Austin Black History Social Bike Ride #2

After the previous Sunday’s smaller ride, Bike Ride for Black Lives Matter… I somehow heard about another one even though it was organized on Facey Spacey. I happened to be awake and I’m always in need of more miles. Rather than stand around looking at the police station or state police, I decided to join in and try to learn something. The organizers expected 50 people, and they got at least 500. It was a huge event and lasted four hours in the hot Texas sun, but it was a cool thing that is hoped will catch on in other cities.

Upon arriving at the Texas Capitol, where the masses of cyclists shut down the streets, the organizer and professed history nerd Talib was talking about the African American memorial. We couldn’t get in to look at it, because the grounds have been closed since the worldwide protests against police killing George Floyd, Breonna Taylor and locally Mike Ramos and many more. I spied several people in grey and bright yellow racing kits, and spoke with one of riders. It turned out they were members of the Major Taylor Cycling Club, which has chapters in various states. I hope to follow up and do a separate post about MTCC.

We headed west and overall made about a dozen stops. I won’t recount them all, but the second one was up a pretty big hill. Many riders were not ready for that and wisely got off and walked. I ground up it and stopped to hear about the Hezekiah Haskell House. Long story short, it was owned by a former Buffalo Soldier after the civil war, when many black people lived in this part of West Austin known as Clarksville.

Today, only six black families live there’ because of the classism mixed up with racism, it’s a pricey neighborhood. But back in the late 1800’s, before the city rezoned and forced people of color east of Interstate Highway 35 (a process known as redlining, aka institutional racism), it was a community by and for freed former slaves. Now it’s a small museum, community gardens and gathering space, as well as has a historic marker.

Toward the University of Texas, we came to a very old looking building that housed the first black run newspaper in town. I couldn’t hear the whole spiel, but it was unsettling to have passed by it but never known what it was. To be fair it’s in an area that I seldom frequent, lousy with frat houses and huge student apartment towers as it is. And I think this stop more than any other highlighted how easily history is hidden, if not demolished. That could be said about a lot of history, though. I wondered if such places are in the maybe one chapter on black history that might be in school textbooks now. There sure wasn’t much about the subject back when I was in school, and I grew up in a different city.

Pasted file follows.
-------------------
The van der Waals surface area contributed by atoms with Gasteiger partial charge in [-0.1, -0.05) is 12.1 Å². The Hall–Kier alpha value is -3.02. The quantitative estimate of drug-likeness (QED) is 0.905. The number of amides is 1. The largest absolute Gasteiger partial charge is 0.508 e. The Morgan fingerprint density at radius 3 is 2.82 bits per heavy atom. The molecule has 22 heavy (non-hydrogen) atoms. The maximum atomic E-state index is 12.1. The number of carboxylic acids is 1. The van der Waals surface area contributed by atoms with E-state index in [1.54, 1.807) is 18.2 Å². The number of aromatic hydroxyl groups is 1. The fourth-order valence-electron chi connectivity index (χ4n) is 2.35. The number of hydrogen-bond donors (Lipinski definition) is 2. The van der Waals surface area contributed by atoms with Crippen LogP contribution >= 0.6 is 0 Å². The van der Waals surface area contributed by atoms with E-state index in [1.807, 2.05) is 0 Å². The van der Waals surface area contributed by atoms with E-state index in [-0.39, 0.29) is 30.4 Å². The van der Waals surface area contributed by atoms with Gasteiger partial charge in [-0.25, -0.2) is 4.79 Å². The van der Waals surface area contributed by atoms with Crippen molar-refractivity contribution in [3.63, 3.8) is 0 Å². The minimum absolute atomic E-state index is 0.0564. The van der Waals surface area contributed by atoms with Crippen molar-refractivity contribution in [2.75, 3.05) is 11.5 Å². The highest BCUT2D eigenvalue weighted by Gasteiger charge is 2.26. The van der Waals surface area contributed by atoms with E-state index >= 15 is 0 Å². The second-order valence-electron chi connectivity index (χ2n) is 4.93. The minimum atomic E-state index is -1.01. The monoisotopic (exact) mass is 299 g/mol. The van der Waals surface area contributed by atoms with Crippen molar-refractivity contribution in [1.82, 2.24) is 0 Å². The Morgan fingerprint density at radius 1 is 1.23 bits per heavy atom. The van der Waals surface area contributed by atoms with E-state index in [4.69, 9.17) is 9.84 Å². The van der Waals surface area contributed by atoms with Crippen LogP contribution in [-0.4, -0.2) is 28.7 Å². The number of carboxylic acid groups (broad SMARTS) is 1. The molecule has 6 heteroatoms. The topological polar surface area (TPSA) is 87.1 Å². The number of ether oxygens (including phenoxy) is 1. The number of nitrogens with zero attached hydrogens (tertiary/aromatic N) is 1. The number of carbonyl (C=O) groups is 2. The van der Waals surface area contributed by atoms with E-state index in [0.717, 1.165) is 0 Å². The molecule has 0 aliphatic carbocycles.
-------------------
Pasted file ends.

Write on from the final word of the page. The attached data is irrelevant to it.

At UT we stopped at the Barbara Jordan and Martin Luther King, Jr. statues. We all know Dr. King, but Ms. Jordan was a shero of the civil rights movement. First a Texas State Senator and then US Congresswoman, she has numerous accolades to her name. Again, I had seen neither of these landmarks, or if I had I had forgotten about them. If you’re not a student and familiar with the campus, you could be forgiven for not knowing they were there. But again, that’s how racism works, insidiously. Fortunately, there’s a tour one can take which goes into the history, as it says, “hidden in plain sight.” If you’re in Austin, you can take the Racial Geography Tour.

“Injustice anywhere is a threat to justice everywhere. We are caught in an inescapable network of mutuality, tied in a single garment of destiny. Whatever affects one directly, affects all indirectly.”

—Dr. Martin Luther King, Jr, “Letter from Birmingham Jail,” April 16, 1963

Further stops along the ride included a cemetery, a hair salon where Heman Sweatt’s lawyer and others advocating for equality at the University hung out, and the famous Victory Grill. Famous performers from Etta James to Chuck Berry performed there. And oh yeah, we went by the former home of Azie Taylor Morton, the only African American to ever be Treasurer of the United States, She even had her signature on US currency.

There’s a lot to know, and especially when you don’t know what you don’t know. I for one was humbled by my ignorance, but that’s no excuse. We take for granted that we know and understand the world around us, especially when powerful forces and systems work to keep knowledge of other peoples and cultures and their histories and contributions out of reach of the mainstream. But the times, they are a-changing. As a sign I’ve seen around says, “I understand that I will never understand but I stand with you.” Undoing white privilege and white supremacy is a huge undertaking but recent events show us that racism is not gone, so this work must be done. In the streets, in the statehouses and city halls, but in our hearts and minds as well.

Though I’ve learned another language, traveled abroad to be an unarmed international observer to indigenous, labor and other activists, been arrested with Native Americans on their tribal lands protesting nuclear testing, studied cross cultural education, been a member of multicultural teams in jobs and in volunteer activist groups, there’s always more to learn and do. This was just one step, one ride, in that journey for A Dude. So I’m grateful for the opportunity to be part of this historical moment and do my small part to advocate for sensible things like this:

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